By Chris Johansen
Methane is the main focus of climate campaigners in Western Australia, particularly with the W.A. government’s promise to phase out coal-fired power by 2030. Methane is a greenhouse gas that is around 85 times more potent than carbon dioxide over a 20 year timespan.
This is the time left to reach net zero emissions globally in order to avoid catastrophic climate change. In 2021, global atmospheric methane concentration was 1.9 ppm, or around 162% greater than pre-industrial levels.
The current atmospheric carbon dioxide concentration is around 415 ppm, a 218 times greater concentration than methane. However, due to the greater potency of methane, this greenhouse gas contributes about one-third as much to global warming as does carbon dioxide.
About 40% of methane emissions come from natural sources such as wetlands, while 60% come from anthropogenic sources such as cattle, sheep and other ruminant farming, fugitive emissions from fossil fuel extraction and processing and organic material decomposition in landfill sites.
Regular atmospheric methane monitoring by the US National Oceanic and Atmospheric Administration has indicated that, although methane emissions appeared to be levelling off during 2000 to 2007, they have been rapidly increasing since then, threatening a blow-out of global greenhouse gas levels.
Methane emission rates remained unabated even during the previous two years when the global Covid pandemic slowed down industrial activity.
Recent research has elucidated why this is so. There are three main reasons:
- Over the last decade there has been an expansion of exploration, extraction and processing of natural gas, and thus consequent increased fugitive emissions of methane. In particular, gas fracking activity has multiplied, with its particularly high levels of fugitive emissions.
- The warming planet has increased rate of methane release from melting permafrost in the Arctic and in wetlands across the world. Rising temperatures stimulate activity of methanogenic microorganisms in melting permafrost and wetlands.
- With the increase in wildfires globally due to global warming more carbon monoxide goes into the atmosphere. Carbon monoxide reacts with hydroxyl radicals, which normally react with methane to remove it from the atmosphere. Thus there are less hydroxyl radicals left in the atmosphere to react with methane and therefore methane is retained for longer, further accelerating global warming.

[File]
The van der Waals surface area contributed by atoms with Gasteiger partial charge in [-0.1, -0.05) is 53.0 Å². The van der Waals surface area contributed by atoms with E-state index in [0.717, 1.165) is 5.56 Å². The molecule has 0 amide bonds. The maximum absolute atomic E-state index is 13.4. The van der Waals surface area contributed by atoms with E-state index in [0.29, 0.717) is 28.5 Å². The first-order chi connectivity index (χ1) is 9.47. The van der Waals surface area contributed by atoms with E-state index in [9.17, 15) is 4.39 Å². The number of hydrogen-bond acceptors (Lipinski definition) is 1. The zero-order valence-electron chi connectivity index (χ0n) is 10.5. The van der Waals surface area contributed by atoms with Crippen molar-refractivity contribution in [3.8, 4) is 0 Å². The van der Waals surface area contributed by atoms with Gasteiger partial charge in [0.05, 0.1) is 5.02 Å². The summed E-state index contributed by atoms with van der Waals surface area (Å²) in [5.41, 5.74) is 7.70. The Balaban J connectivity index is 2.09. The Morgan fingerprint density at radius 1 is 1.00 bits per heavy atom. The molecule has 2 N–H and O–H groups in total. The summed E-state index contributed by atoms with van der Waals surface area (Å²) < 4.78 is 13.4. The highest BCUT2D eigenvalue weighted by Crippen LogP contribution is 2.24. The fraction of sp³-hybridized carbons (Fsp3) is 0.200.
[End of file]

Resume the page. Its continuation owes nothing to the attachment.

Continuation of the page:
The authors of these studies have estimated that global heating is four times more influential in accelerating methane emissions than previously suspected.
Thus it is suggested that global heating has a “double edged sword” in terms of methane emissions – increasing methane release from permafrost and wetlands and preventing its breakdown once in the atmosphere. Hence a catalytic cascade towards accelerating global warming.
The recognition of the threat of methane as a major contributor to global warming was endorsed at COP26 in Glasgow last year. More than 100 countries signed a Global Methane Pledge, with the aim of cutting national methane emissions by 30% by 2030, compared with 2020.
However, several of the major methane emitting countries, including China, India, Russia and Australia, opted out of signing.
So, climate activists in Australia should have two main thrusts – advocating methane emissions reductions per se and inducing the Federal Government to sign the Global Methane Pledge.
Activists in Western Australia have a particular responsibility, as this is the only state with increasing greenhouse gas emissions, mainly due to methane, and it has plans to further expand natural gas extraction in the north west shelf and on land through fracking.
You can get involved with influencing W.A.s Enivronmental Protection Authority’s draft Greenhouse Gas Policy, a Guideline which outlines the assessment criteria for new and existing fossil fuel projects.
We need a rigorous new greenhouse gas policy based on the best climate science, which will drive strong and immediate action to bring down gas pollution and warming in our state.